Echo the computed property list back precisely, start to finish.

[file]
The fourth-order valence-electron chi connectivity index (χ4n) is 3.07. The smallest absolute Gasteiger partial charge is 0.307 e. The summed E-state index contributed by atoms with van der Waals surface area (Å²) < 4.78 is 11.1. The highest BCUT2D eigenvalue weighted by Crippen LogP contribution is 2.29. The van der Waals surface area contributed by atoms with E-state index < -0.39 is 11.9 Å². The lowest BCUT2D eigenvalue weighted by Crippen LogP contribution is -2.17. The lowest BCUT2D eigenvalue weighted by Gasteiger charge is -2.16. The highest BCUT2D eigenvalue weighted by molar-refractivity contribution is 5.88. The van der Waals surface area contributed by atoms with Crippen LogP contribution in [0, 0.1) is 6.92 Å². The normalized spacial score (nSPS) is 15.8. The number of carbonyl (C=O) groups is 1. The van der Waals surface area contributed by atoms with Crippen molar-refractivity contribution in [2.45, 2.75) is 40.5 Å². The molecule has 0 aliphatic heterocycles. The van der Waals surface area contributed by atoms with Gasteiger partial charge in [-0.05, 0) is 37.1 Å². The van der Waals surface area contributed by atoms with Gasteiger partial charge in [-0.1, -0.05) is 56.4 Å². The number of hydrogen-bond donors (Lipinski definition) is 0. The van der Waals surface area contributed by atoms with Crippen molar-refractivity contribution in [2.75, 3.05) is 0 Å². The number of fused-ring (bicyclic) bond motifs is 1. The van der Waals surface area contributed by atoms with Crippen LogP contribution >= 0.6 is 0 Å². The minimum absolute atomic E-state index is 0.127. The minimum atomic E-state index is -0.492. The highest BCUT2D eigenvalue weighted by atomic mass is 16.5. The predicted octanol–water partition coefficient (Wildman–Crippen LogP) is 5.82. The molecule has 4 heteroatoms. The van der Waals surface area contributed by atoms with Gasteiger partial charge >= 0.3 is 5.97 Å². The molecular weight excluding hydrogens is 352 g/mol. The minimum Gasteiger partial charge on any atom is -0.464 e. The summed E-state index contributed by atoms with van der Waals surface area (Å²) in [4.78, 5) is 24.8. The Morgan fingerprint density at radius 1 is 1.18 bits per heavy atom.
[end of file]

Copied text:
The fourth-order valence-electron chi connectivity index (χ4n) is 3.07. The smallest absolute Gasteiger partial charge is 0.307 e. The summed E-state index contributed by atoms with van der Waals surface area (Å²) < 4.78 is 11.1. The highest BCUT2D eigenvalue weighted by Crippen LogP contribution is 2.29. The van der Waals surface area contributed by atoms with E-state index < -0.39 is 11.9 Å². The lowest BCUT2D eigenvalue weighted by Crippen LogP contribution is -2.17. The lowest BCUT2D eigenvalue weighted by Gasteiger charge is -2.16. The highest BCUT2D eigenvalue weighted by molar-refractivity contribution is 5.88. The van der Waals surface area contributed by atoms with Crippen LogP contribution in [0, 0.1) is 6.92 Å². The normalized spacial score (nSPS) is 15.8. The number of carbonyl (C=O) groups is 1. The van der Waals surface area contributed by atoms with Crippen molar-refractivity contribution in [2.45, 2.75) is 40.5 Å². The molecule has 0 aliphatic heterocycles. The van der Waals surface area contributed by atoms with Gasteiger partial charge in [-0.05, 0) is 37.1 Å². The van der Waals surface area contributed by atoms with Gasteiger partial charge in [-0.1, -0.05) is 56.4 Å². The number of hydrogen-bond donors (Lipinski definition) is 0. The van der Waals surface area contributed by atoms with Crippen molar-refractivity contribution in [2.75, 3.05) is 0 Å². The number of fused-ring (bicyclic) bond motifs is 1. The van der Waals surface area contributed by atoms with Crippen LogP contribution >= 0.6 is 0 Å². The minimum absolute atomic E-state index is 0.127. The minimum atomic E-state index is -0.492. The highest BCUT2D eigenvalue weighted by atomic mass is 16.5. The predicted octanol–water partition coefficient (Wildman–Crippen LogP) is 5.82. The molecule has 4 heteroatoms. The van der Waals surface area contributed by atoms with Gasteiger partial charge >= 0.3 is 5.97 Å². The molecular weight excluding hydrogens is 352 g/mol. The minimum Gasteiger partial charge on any atom is -0.464 e. The summed E-state index contributed by atoms with van der Waals surface area (Å²) in [4.78, 5) is 24.8. The Morgan fingerprint density at radius 1 is 1.18 bits per heavy atom.